In the last decade the world has seen the rise of a new type of actor on the global stage: the transnational terrorist. Groups of them have engaged in numerous types of acts to gain headlines and increase public awareness of their causes, being willing to engage in the assassination of government leaders, sabotage of critical facilities, bombing of embassies and foreign corporations, assaults on military installations, skyjackings, kidnappings of diplomats and businessmen, and the take-over of embassies and holding of their staffs for ransom. How great is this problem? Is it worsening? Are there any trends we can discover? Can any nation consider itself safe from such attacks? Are certain nations being singled out? What groups are engaged in such activity? What is it they want? Why do they resort to these methods? And, finally, what does the future hold in store for the world?
Definitions of terrorism vary tremendously, both among governments and among individual researchers. Incidents considered terrorist by South Africa are merely the legitimate acts of freedom strugglers in the eyes of many Third World nations. Indeed, it has become so difficult to satisfy all the governments of the world, that in the United Nations one does not officially discuss “international terrorism” but rather Item 92: “Measures to Prevent International Terrorism which Endangers or Takes Innocent Human Lives or Jeopardizes Fundamental Freedoms, and Study of the Underlying Causes of those Forms of Terrorism and Acts of Violence which Lie in Misery, Frustration, Grievance and Despair, and which Cause Some People to Sacrifice Human Lives, Including Their Own, in an Attempt to Effect Radical Changes.” Such a view borders on accepting the motivations of the terrorists, and is also difficult to translate into action. For purposes of the present discussion, we can consider our research to be concerned with:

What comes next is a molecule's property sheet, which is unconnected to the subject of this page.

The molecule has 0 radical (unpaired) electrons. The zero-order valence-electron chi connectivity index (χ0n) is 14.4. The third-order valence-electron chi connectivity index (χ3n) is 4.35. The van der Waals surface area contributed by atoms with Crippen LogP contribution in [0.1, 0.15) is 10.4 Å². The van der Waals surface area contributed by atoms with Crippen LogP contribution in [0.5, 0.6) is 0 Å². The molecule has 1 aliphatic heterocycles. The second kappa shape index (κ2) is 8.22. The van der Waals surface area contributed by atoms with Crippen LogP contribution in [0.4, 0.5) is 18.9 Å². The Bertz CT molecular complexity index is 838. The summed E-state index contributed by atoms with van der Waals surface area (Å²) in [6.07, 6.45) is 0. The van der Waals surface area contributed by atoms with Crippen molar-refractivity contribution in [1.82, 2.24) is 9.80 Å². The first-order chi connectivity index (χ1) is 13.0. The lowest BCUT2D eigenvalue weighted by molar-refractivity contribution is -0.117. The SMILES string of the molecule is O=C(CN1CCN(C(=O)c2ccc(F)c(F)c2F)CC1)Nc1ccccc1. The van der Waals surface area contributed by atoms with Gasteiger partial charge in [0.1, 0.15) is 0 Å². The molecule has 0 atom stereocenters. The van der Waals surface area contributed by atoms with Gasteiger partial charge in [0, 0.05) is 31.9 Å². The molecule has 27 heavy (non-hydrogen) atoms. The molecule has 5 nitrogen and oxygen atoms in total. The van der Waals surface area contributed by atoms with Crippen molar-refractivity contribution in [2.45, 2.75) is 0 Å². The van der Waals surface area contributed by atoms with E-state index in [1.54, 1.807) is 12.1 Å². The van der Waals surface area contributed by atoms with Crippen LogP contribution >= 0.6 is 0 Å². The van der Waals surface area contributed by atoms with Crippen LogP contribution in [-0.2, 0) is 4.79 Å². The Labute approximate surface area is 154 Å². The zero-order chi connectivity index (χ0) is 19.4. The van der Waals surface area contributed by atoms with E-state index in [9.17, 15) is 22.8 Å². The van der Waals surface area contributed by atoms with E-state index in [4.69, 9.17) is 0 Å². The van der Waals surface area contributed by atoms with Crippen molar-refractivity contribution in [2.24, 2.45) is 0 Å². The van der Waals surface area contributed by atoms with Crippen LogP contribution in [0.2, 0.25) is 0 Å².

The use, or threat of use, of anxiety-inducing extranormal violence for political purposes by an individual or group, whether acting for or in opposition to established governmental authority, when such action is intended to influence the attitudes and behavior of a target group wider than the immediate victims and when, through the nationality or foreign ties of its perpetrators, its location, the nature of its institutional or human victims, or the mechanics of its resolution its ramifications transcend national boundaries.